Much of Florida's western coast was placed under a tropical storm warning Sunday as Tropical Storm Colin formed in the Gulf of Mexico, as a separate storm system brought severe weather and damaging winds to the Mid-Atlantic region.
Colin is on course to hit Florida as soon as Monday, according to the National Hurricane Center, which warned the storm could cause serious flooding along much of the state's Gulf coast.
The center added the quickly moving storm is the earliest a third named storm has ever formed in the Atlantic basin.
The storm was moving at a speed of about 12 mph, and was expected to pick up the pace later Sunday.
"It's going to impact most of the state in some way," Gov. Rick Scott told the Associated Press. "Hopefully we won't have any significant issues here, but we can have some storm surge, some rain, tornados and some flooding."
Scott postponed a political meeting with presumptive Republican presidential nominee Donald Trump scheduled Monday in New York so he can remain in the state capital to monitor the weather.
Tropical storms carry wind speeds of between 39 mph and 73 mph.
Tropical Storm Colin is likely to bring dangerous rainfall levels, and residents were warned about possible flooding and hazardous driving conditions. Rain began falling in the Tampa Bay area just past noon on Sunday.
Scott warned residents not to simply look at the center of the storm, saying the heaviest rain will be to the east and west of it.
Several counties in the Tampa Bay area made sandbags available throughout the weekend for residents to prepare for potential flooding, Fox 13 reported.
"We're surrounded on three sides by water," said Pinellas County spokesman Nick Zoller, who said the county distributed 3,300 sand bags on Saturday, a number he expected to go up now that a tropical storm warning is in effect.
Just to the north, Pasco County Emergency Services Director Kevin Guthrie said the message is to be prepared.
"We are going to flood in parts of Pasco County," Guthrie said in an email.
After affecting the Gulf coast of Florida, the Colin is forecast to move northeast. The Georgia coast and the north Florida Atlantic coast were placed under a tropical storm watch Sunday evening.
Colin is the latest in a series of severe whether events across the country, from record-breaking heat in the West, flooding in Texas and storms that are expected to cause problems in the nation's capital and mid-Atlantic region.
The National Weather Service warned of an "enhanced" risk of severe storms in the mid-Atlantic region with the possibility of damaging winds.
Sterling, Virginia-based meteorologist Chris Strong said the primary threat in the Baltimore-Washington metropolitan area is from damaging wind gusts, and there's a lesser threat for tornados.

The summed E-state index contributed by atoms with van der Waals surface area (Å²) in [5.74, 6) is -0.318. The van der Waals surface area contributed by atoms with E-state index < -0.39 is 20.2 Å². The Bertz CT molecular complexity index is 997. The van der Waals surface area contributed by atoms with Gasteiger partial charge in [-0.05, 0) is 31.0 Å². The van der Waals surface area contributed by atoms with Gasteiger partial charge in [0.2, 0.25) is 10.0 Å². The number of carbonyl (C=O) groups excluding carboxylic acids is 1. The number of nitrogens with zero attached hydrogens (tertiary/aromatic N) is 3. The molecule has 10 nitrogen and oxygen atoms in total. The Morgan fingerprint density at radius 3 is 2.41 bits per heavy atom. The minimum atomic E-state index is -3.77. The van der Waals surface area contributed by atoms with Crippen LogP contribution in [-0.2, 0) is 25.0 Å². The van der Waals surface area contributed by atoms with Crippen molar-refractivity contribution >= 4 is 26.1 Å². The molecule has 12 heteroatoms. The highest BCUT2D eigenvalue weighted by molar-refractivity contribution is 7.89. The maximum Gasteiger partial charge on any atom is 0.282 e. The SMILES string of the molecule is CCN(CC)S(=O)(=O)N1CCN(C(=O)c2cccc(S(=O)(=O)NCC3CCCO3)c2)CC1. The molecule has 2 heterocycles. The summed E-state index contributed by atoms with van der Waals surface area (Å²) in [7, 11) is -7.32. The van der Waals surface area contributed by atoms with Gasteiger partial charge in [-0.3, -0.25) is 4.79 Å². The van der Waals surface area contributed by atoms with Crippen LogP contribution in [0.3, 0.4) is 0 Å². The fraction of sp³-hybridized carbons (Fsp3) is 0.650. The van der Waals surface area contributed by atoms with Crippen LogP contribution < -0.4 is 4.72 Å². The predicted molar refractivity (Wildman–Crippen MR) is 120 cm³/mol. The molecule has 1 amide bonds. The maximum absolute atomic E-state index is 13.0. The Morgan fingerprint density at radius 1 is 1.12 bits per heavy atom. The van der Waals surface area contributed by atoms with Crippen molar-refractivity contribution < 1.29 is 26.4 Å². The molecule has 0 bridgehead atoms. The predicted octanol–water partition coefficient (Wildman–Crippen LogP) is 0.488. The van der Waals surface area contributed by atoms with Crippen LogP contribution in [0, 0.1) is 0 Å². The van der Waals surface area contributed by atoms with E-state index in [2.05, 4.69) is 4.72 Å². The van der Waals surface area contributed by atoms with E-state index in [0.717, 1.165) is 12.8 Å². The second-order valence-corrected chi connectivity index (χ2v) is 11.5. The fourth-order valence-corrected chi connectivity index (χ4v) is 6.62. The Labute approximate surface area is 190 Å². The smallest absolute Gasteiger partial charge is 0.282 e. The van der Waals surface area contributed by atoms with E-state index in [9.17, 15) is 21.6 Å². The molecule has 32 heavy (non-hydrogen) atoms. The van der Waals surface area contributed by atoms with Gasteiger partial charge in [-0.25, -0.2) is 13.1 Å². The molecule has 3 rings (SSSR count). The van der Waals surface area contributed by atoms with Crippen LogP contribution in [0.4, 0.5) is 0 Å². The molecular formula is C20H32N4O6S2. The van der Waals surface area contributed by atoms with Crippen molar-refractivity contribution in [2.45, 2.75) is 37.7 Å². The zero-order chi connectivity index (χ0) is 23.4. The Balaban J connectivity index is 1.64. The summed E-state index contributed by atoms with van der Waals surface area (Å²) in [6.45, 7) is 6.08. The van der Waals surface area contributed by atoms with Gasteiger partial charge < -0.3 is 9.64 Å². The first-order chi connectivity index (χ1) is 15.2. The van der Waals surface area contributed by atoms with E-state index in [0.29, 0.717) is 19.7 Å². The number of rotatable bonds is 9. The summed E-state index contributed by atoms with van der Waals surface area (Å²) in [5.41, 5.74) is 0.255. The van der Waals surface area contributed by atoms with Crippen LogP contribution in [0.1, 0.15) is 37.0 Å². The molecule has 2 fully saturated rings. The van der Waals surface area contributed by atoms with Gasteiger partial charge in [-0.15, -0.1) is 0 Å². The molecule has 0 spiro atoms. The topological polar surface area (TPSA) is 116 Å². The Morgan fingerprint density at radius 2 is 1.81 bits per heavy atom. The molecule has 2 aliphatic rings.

Wakefield, Virginia-based meteorologist Lyle Alexander says the threat on the Eastern Shore is from winds and more localized heavy rain.
The weather service warns that heavy rain in central Virginia and the Shenandoah Valley could mean flooding in areas that received rain Saturday. Flash flood watches are in effect until evening.
Mount Holly, New Jersey-based meteorologist Lance Franck says in Delaware the threat is from high winds and torrential downpours bringing flooding to urban areas and areas with poor drainage.
In New York City, the last day of a music festival that was to include performances by Kanye West and Death Cab for Cutie was canceled because of weather concerns.
The heavy rain that's been hovering over parts of Southeast and Central Texas and caused deadly flooding began to lift Saturday, but officials said the flooding emergency near the Gulf Coast was worsening and Army officials kept up their investigation of a training exercise that turned deadly at Fort Hood.
In Southeast Texas, water levels began to recede Saturday along upstream portions of the Brazos River, but the peril increased downstream as the water churned toward the Gulf of Mexico.
Emergency officials in Brazoria County warned residents in East Columbia, Bailey's Prairie and Bar-X to be prepared to evacuate their homes.
Except for widely scattered showers in Central and East Texas, the bulk of the rain Saturday was confined to the upper Texas Gulf Coast and the southern tip of Texas.
In Fort Bend County, just southwest of Houston, emergency officials reported seeing slightly improved conditions in flood-struck areas. And while the rain-swollen Brazos has ceased to rise, County Judge Robert Hebert said, some neighborhoods remain cut off by floodwaters and many local streets remain impassable.
The Associated Press contributed to this report.